I finally caught up with my recording of Episode #1 of the new f/X 10-part series, Fargo. For my taste, it was wonderful. (Though my taste aside, it's been getting very positive reviews.) I was intrigued to see in the credits that the Coen Bros. are executive producers, so I suspect that that helps explain why it impeccably has the sensibility of the movie.
It tells its own story, but overlaps the film, so there's an interesting familiarity yet you don't feel like you're just watching the movie all over again. And it has an impressively strong cast, headed by Billy Bob Thornton, who was absolutely terrific. Also very good is Martin Freeman (who plays Bilbo Baggins in The Hobbit films, Dr. Watson in Sherlock from PBS/BBC, and was in the original British series of The Office.) He's basically the equivalent of William H. Macy here. His Minnesooota accent works, though it occasionally comes and goes, but he plays hapless and caught-in-personal-hell beautifully. Colin Hanks is one of the stars, as well, as a policeman, though he only has a small appearance in the first episode, but it's a great scene. The "Frances McDormand role" is played by Allison Tolman. She doesn't try to morph the character as a copy, though isn't as memorable -- but hey, to be fair, McDormand won the Oscar -- but does a good job, and I suspect her character will grow. It already does a bit through the pilot
The series also has a very deep supporting cast, including Keith Carradine, who was low-key and great; the wonderful Oliver Platt; and a couple other faves, Bob Odenkirk and Adam Goldberg. As well as Kate Walsh from Grey's Anatomy and Private Practice.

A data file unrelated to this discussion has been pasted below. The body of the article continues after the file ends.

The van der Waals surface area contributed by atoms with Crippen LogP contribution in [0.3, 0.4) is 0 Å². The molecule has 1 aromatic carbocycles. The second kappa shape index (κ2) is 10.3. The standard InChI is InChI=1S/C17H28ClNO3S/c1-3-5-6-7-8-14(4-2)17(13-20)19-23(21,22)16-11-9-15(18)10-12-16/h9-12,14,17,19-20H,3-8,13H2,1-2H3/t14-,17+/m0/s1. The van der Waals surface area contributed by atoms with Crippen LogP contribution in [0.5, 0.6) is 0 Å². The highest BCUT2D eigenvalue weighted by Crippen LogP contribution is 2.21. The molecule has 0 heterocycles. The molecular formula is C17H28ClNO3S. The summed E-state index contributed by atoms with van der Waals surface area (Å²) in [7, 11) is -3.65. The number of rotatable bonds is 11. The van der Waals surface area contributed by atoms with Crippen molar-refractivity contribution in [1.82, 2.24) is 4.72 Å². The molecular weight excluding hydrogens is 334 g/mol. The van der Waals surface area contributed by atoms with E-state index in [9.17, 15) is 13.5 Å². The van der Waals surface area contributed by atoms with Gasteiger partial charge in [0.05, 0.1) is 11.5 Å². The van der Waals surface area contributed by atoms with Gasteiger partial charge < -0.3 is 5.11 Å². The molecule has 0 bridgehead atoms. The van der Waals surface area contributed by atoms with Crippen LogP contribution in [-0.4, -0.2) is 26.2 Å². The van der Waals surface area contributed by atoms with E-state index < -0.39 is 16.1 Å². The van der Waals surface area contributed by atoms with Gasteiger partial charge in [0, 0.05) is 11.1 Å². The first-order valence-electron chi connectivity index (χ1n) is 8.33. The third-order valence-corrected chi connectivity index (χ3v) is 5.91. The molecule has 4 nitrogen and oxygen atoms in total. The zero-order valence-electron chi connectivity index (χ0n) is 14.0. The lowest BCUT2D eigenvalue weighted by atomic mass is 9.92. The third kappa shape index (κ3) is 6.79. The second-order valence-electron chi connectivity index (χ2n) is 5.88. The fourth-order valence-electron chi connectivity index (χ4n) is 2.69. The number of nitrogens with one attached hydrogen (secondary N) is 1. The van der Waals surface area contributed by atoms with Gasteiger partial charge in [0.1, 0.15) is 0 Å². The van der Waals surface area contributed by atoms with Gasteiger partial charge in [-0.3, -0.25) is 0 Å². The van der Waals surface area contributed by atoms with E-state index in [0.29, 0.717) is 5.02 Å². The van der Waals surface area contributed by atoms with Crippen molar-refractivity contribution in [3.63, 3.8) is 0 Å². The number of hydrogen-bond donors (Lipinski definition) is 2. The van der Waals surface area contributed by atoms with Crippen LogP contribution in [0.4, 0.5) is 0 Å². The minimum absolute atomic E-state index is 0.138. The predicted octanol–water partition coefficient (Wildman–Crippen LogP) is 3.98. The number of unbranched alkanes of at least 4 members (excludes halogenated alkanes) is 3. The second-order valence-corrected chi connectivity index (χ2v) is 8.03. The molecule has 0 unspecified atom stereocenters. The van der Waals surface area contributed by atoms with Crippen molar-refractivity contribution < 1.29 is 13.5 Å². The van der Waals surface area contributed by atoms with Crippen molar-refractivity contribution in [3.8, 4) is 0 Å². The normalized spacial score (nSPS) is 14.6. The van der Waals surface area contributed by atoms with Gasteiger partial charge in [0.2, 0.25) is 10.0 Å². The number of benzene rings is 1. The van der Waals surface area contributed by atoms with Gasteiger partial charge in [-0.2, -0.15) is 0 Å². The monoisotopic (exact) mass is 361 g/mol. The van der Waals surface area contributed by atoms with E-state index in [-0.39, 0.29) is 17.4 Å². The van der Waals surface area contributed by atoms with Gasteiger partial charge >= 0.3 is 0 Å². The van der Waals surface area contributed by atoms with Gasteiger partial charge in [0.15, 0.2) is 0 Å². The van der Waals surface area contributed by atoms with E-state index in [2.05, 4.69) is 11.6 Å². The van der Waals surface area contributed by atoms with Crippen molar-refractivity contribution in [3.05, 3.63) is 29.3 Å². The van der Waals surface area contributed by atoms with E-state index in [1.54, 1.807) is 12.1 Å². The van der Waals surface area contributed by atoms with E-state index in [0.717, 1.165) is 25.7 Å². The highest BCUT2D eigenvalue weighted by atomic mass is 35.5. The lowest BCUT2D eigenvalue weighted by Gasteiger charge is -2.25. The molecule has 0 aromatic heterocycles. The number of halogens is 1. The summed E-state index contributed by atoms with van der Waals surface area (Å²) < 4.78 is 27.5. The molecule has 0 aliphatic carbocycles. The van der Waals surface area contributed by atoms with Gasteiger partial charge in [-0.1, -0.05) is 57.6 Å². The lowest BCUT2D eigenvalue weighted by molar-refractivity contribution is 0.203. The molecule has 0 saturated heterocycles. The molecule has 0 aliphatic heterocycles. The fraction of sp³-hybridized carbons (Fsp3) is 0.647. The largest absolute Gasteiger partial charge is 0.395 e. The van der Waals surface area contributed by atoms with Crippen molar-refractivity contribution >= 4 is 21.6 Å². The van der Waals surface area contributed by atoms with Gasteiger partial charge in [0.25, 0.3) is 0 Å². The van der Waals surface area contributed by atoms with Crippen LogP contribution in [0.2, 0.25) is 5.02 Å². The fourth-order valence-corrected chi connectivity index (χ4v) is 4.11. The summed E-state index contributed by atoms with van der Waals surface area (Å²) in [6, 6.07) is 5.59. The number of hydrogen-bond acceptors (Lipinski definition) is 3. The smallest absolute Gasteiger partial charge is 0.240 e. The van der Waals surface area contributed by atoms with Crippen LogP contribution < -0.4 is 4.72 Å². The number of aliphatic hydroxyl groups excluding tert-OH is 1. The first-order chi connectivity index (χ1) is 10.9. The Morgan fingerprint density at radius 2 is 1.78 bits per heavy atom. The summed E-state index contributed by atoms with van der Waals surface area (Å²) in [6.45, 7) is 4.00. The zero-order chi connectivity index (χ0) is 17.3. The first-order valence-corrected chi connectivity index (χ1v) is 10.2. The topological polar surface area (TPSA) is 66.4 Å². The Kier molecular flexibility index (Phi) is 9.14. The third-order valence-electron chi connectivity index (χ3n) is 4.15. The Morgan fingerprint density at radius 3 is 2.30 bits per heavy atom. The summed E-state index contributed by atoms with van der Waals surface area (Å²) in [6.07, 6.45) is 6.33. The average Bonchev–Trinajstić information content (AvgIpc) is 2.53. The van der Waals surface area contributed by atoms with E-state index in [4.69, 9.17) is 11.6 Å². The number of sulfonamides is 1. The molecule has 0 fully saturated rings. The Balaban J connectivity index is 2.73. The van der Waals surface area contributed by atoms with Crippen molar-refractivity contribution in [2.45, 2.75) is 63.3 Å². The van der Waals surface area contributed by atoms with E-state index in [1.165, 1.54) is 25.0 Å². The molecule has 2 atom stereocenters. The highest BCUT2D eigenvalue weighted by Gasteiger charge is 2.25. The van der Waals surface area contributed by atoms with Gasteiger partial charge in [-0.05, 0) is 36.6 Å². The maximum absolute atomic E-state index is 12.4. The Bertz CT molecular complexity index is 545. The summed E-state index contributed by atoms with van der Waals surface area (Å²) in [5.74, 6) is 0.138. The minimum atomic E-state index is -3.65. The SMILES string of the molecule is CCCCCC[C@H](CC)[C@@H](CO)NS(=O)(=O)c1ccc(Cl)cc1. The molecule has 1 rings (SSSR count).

What surprised me is how they kept the bleakness of the film -- in some ways it's already even more bleak, which is saying a lot, considering the wood-chipper scene, something I didn't expect for a TV series. (Make no mistake, it has moments that are seriously bleak. Not wood-chipper bleak, but that's a pretty high standard...) However there's great charm to it, as well. For reasons I won't get into, so as not to give anything away, the pilot didn't quite have the empathy of the movie (even dark as that was...), though it still was involving enough.
Visually, they try to replicate the crisp, stark look of the feature film and do so beautifully, and the movie captures the original's totally-odd atmosphere and that flat dialogue really well, while never dragging. I assume that will be the case after 10 episodes. And I'll be intrigued to see how they build and twist this as the limited series goes along.
I'm particularly glad that this is a limited series, telling a specific and contained story. I think it would be odd if they just made it a continuing series without a structure. That said, I'm sure that if it does great in the ratings (and I'm told that the audience for the pilot was in fact very big), they'll try to figure out a way of bringing in back. But -- if they do bring it back -- I suspect they'll do the same thing, come up with another contained story for the year. That might be a bit odd, but I leave that to them...
Robert J. Elisberg is a political commentator, screenwriter, novelist, tech writer and also some other things that I just tend to keep forgetting.
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